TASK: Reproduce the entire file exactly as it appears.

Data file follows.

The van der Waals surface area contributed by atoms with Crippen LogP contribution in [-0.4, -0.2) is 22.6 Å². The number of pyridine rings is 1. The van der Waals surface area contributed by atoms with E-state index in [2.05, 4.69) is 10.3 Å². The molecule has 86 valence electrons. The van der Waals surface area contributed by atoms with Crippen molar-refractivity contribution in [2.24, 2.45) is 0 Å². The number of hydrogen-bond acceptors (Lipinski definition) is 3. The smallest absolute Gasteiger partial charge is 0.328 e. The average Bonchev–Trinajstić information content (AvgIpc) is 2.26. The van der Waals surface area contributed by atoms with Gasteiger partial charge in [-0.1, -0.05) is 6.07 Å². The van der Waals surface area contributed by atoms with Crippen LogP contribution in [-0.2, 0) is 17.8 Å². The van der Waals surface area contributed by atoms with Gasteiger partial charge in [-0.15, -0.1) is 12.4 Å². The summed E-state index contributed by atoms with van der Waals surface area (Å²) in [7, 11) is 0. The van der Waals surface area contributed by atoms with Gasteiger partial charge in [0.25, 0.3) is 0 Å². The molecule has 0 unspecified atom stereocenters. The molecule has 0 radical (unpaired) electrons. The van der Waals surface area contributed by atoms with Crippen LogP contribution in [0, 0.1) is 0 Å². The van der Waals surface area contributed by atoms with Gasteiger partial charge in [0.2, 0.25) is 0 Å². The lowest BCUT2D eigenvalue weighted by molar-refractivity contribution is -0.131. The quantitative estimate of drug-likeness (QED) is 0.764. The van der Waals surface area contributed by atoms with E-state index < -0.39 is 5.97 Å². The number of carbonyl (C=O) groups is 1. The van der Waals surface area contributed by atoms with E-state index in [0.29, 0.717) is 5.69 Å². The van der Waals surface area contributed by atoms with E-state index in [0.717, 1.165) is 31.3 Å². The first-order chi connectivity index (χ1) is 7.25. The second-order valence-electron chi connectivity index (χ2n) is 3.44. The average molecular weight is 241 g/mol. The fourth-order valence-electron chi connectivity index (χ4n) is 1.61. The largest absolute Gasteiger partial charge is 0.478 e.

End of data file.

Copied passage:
The van der Waals surface area contributed by atoms with Crippen LogP contribution in [-0.4, -0.2) is 22.6 Å². The number of pyridine rings is 1. The van der Waals surface area contributed by atoms with E-state index in [2.05, 4.69) is 10.3 Å². The molecule has 86 valence electrons. The van der Waals surface area contributed by atoms with Crippen molar-refractivity contribution in [2.24, 2.45) is 0 Å². The number of hydrogen-bond acceptors (Lipinski definition) is 3. The smallest absolute Gasteiger partial charge is 0.328 e. The average Bonchev–Trinajstić information content (AvgIpc) is 2.26. The van der Waals surface area contributed by atoms with Gasteiger partial charge in [-0.1, -0.05) is 6.07 Å². The van der Waals surface area contributed by atoms with Crippen LogP contribution in [-0.2, 0) is 17.8 Å². The van der Waals surface area contributed by atoms with Gasteiger partial charge in [-0.15, -0.1) is 12.4 Å². The summed E-state index contributed by atoms with van der Waals surface area (Å²) in [7, 11) is 0. The van der Waals surface area contributed by atoms with Gasteiger partial charge in [0.25, 0.3) is 0 Å². The molecule has 0 unspecified atom stereocenters. The molecule has 0 radical (unpaired) electrons. The van der Waals surface area contributed by atoms with Crippen LogP contribution in [0, 0.1) is 0 Å². The van der Waals surface area contributed by atoms with Gasteiger partial charge in [0.2, 0.25) is 0 Å². The lowest BCUT2D eigenvalue weighted by molar-refractivity contribution is -0.131. The quantitative estimate of drug-likeness (QED) is 0.764. The van der Waals surface area contributed by atoms with E-state index < -0.39 is 5.97 Å². The number of carbonyl (C=O) groups is 1. The van der Waals surface area contributed by atoms with E-state index in [0.29, 0.717) is 5.69 Å². The van der Waals surface area contributed by atoms with E-state index in [0.717, 1.165) is 31.3 Å². The first-order chi connectivity index (χ1) is 7.25. The second-order valence-electron chi connectivity index (χ2n) is 3.44. The average molecular weight is 241 g/mol. The fourth-order valence-electron chi connectivity index (χ4n) is 1.61. The largest absolute Gasteiger partial charge is 0.478 e.